State of Excitement, mentioned above, is obviously one of my favourites. Among the novels, I would say Casino Royale, Doctor No, and OHMSS. But in all honesty, there isn’t a single bit of Fleming’s writing that I don’t like.
Are there any collectible literary Bond items you are still searching for?
I own inscribed first editions of most of the original novels. Several of these are inscribed to people who actually appear as characters in the books, such as Geoffrey Boothroyd, the gun expert who advised Fleming, and was the model for “Q” in the films. So top of my list is to find other inscribed copies with that level of association.
Besides that, I collect Fleming books in as many different foreign languages as I can find. Although I can’t actually read them, I love the different styles of artwork that appear on the covers. (I provided most of the foreign cover images reproduced in Bond Bound – Ian Fleming and the Art of Cover Design.)
I’m currently trying to catalog every different printing from Signet, so lately I’ve been buying up any that I can find. The Bibliography covers Signet only nominally, unlike the meticulous detail it gives to the Pan (UK) editions. Once I finish my research, this will hopefully appear in the second edition.
Brad has been involved with various science fiction fan clubs and conventions and ran a sci-fi book store in the early 1990s. He is best known as a James Bond / Ian Fleming collector and scholar as well as a board Member of The Ian Fleming Foundation.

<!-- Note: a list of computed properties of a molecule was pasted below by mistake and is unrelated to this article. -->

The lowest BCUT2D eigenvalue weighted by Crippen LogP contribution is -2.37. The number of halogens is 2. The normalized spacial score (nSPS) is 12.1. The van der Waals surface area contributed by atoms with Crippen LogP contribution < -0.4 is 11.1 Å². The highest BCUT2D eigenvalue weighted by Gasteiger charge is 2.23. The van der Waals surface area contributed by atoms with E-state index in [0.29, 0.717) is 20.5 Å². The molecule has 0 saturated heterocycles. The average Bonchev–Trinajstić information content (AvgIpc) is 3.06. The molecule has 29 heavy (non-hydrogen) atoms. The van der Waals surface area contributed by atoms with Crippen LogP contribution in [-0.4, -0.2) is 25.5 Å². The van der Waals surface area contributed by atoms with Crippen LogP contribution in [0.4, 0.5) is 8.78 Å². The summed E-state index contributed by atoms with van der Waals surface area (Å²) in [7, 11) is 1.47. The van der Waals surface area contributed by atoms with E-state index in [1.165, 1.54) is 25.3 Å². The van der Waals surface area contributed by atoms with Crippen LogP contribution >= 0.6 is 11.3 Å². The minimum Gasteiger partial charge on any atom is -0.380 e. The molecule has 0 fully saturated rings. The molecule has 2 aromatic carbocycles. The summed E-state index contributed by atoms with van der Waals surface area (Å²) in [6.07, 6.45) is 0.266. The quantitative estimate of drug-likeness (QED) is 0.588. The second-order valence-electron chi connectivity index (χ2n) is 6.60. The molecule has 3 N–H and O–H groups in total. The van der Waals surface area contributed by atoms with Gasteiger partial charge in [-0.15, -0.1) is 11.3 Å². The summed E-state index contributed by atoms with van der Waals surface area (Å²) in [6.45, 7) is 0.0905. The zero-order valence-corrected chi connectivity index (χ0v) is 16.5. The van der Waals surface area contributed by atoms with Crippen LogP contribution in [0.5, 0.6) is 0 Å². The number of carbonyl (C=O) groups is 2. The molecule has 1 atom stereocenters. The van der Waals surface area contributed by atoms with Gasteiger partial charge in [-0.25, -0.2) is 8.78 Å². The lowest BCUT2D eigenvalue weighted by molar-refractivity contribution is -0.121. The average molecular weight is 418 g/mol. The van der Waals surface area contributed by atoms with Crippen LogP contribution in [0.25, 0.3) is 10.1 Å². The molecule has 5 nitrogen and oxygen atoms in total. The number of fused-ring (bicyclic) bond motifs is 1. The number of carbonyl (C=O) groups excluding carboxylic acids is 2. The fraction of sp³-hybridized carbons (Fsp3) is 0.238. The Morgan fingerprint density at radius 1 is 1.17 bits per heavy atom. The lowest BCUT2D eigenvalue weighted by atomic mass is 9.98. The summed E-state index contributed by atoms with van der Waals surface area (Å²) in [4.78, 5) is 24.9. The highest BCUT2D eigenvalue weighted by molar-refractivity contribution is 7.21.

Brad lives in Tulsa, Oklahoma.
4 thoughts on “Field Report: Brad Frank, The Ian Fleming Foundation”
I spent six months editing the Fleming Bibliography … but Jon GIlbert spent five years writing it. So he deserves all of the credit for its success.
I have wondered for some time what your extensive collection would look like and it is nice to see photos. Do you have any tips how to come by Fleming’s unpublished pirate novel?
I’m not aware of an “unpublished pirate novel” by Fleming. If you mean the Kuwait book I mentioned above, it’s not a novel, but a non-fiction survey of Kuwait. Impossible to obtain a copy, since the Kuwait government still owns the copyright, but you can read Fleming’s personal copy of the original manuscript if you visit the Lilly Library at Indiana University.
Thank you very much for getting back to me. I remember having read that Fleming wrote a novel about the retrieval of Morgan’s treasure, but never published it. Then the idea ended up in LALD. It thus would have been fairly early in his career, even pre-Bond, most-likely. I cannot recall where I’ve read that, I’m sorry.